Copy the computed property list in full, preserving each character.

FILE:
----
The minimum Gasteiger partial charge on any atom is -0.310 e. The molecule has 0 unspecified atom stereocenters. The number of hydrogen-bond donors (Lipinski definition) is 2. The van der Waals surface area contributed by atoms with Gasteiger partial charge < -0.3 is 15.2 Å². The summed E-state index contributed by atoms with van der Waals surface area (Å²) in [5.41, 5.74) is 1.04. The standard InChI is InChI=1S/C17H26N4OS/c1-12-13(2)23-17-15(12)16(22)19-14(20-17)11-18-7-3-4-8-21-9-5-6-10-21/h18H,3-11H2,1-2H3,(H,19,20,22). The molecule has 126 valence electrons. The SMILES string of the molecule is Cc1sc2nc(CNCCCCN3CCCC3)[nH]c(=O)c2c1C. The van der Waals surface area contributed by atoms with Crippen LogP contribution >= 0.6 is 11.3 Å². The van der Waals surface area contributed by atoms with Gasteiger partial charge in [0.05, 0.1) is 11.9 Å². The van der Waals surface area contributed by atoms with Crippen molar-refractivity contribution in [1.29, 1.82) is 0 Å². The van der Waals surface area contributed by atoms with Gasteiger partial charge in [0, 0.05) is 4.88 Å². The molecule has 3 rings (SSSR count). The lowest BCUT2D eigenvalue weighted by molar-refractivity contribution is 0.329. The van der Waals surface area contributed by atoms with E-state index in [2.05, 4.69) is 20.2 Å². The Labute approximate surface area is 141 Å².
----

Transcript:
The minimum Gasteiger partial charge on any atom is -0.310 e. The molecule has 0 unspecified atom stereocenters. The number of hydrogen-bond donors (Lipinski definition) is 2. The van der Waals surface area contributed by atoms with Gasteiger partial charge < -0.3 is 15.2 Å². The summed E-state index contributed by atoms with van der Waals surface area (Å²) in [5.41, 5.74) is 1.04. The standard InChI is InChI=1S/C17H26N4OS/c1-12-13(2)23-17-15(12)16(22)19-14(20-17)11-18-7-3-4-8-21-9-5-6-10-21/h18H,3-11H2,1-2H3,(H,19,20,22). The molecule has 126 valence electrons. The SMILES string of the molecule is Cc1sc2nc(CNCCCCN3CCCC3)[nH]c(=O)c2c1C. The van der Waals surface area contributed by atoms with Crippen LogP contribution >= 0.6 is 11.3 Å². The van der Waals surface area contributed by atoms with Gasteiger partial charge in [0.05, 0.1) is 11.9 Å². The van der Waals surface area contributed by atoms with Crippen molar-refractivity contribution in [1.29, 1.82) is 0 Å². The van der Waals surface area contributed by atoms with Gasteiger partial charge in [0, 0.05) is 4.88 Å². The molecule has 3 rings (SSSR count). The lowest BCUT2D eigenvalue weighted by molar-refractivity contribution is 0.329. The van der Waals surface area contributed by atoms with E-state index in [2.05, 4.69) is 20.2 Å². The Labute approximate surface area is 141 Å².